Google's Problem With Paid Links

I’ve been meaning to write about this but, you know, hey, whaddya gonna do? Things get in the way.  But the topic came up again when reviewing a potential client’s web site that looked like it was at risk of being penalized by Google because of paid links. So, though the topic may be a bit dated, it’s still relevant.

In April, , Google’s search engine marketing liaison, explained the and . In short, the search engine does not like them because some search engine marketers use them to try and improve the ranking of their site in Google’s search results.  As such, Google considers them Web spam.

You need not worry if you’ve been buying links from reputable, legitimate sites and not link brokers. Google won’t penalize you for that but, if the site linking to you is viewed very favorably by Google, you will incur no benefit from that site linking to you. That’s often the reason people buy links, to get Google to think of your site favorably because of a link from a site the search engine already views as very favorably.

Google’s Paid Link Policy

Google’s paid link policy is an eminently reasonable practice to keep Web spam from its search results. Google wants its search results to be as relevant and precise as possible because that keeps people using the service and the search engine’s user base is what drives ad sales.

But the policy calls into question how Google will treat paid links that are not necessarily intended to game their search results or links that are intended to boost the linked-to site’s search ranking yet are topically relevant.

Let me explain.

Buying Topical Links

Let’s say I have a baseball blog that I’ve been posting to for a while but haven’t really marketed in anyway. The traffic to it is low and I’ve finally decided I want to grow my readership. But I want to do it relatively quickly because the post-season is approaching and readership for baseball blogs in general is going to rise and my team, the , will likely make the playoffs. (Hey, they did it last year!) This will be my prime opportunity of the year to tap into a large audience.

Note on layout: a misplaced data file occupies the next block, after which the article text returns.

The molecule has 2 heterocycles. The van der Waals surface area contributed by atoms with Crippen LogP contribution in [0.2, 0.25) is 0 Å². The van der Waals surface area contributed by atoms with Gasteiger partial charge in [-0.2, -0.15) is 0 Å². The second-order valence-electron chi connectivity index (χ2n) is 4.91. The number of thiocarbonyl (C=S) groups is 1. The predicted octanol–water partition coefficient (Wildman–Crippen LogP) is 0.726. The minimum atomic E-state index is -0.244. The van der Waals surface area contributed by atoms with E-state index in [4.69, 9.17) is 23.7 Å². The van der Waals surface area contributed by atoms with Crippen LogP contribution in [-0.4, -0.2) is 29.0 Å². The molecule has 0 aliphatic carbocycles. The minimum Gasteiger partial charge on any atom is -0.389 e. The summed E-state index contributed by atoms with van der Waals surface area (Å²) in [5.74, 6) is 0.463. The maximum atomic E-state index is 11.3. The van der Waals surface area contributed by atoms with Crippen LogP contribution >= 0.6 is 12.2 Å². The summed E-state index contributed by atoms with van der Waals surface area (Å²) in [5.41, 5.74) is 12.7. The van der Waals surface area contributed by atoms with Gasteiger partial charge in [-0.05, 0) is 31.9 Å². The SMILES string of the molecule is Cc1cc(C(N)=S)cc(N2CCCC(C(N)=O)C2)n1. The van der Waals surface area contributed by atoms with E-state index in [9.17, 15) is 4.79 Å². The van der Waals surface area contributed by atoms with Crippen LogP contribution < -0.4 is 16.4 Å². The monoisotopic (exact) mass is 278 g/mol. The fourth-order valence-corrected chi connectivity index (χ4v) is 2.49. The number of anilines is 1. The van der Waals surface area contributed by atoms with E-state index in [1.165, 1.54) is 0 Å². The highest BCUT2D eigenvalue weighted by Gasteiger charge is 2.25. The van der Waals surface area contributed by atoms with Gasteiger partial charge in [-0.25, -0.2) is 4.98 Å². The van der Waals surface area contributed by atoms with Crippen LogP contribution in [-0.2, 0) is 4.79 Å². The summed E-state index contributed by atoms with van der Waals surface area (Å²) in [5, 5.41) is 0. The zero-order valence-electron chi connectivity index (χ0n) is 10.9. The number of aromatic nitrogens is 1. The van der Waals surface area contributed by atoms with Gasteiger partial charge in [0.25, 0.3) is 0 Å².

So, I plan on buying some links from Twins blogs and I’ll buy links from a few blogs that cover Major League Baseball in general but are not devote to a specific team. In both cases, the topics of the sites I’m going to buy links from and my own blog are the same: The Minnesota Twins and baseball.

Boosting Search Engine Ranking Through Link Popularity

My purpose for buying these links is to grow my own audience, so I obviously want those sites’ visitors to visit and read my blog and become part of my readership. But I’d also like to try and get some search engine traffic, so I’m going to use relevant keywords in my link text. My link text will read "Visit my Minnesota Twins blog" to try and rank well in the search engines for the phrase "."

Why should should Google disapprove of my links, much less penalize me for them?

As I said, Google needs quality search results to make money from advertising. But my link buying campaign is doing nothing to affect the quality of the search engine’s results.

Let’s say that I post daily, sometimes more, that I’m a brilliant baseball mind and a superb writer, so the content of my blog is of the highest quality. If my site ranks highly because of my link campaign, I’m improving the quality of Google’s results for the phrase "Minnesota Twins blog" because my blog is as good as if not better than the rest that are listed. And a link to my blog precisely matches what the searcher wants.

Though they don’t say specifically, it would make no sense for Google to penalize this type of Internet marketing because it only helps Google improve their results. It’s a win-win for both my blog and Google’s quality. So I have to think Google will not frown on such paid links.

That’s the approach I take to search engine marketing: Help Google improve their search engine results by including my clients’ high-quality, relevant content in their results. Such an approach is in everyone’s long-term interests: Mine, my clients’ and Google’s.

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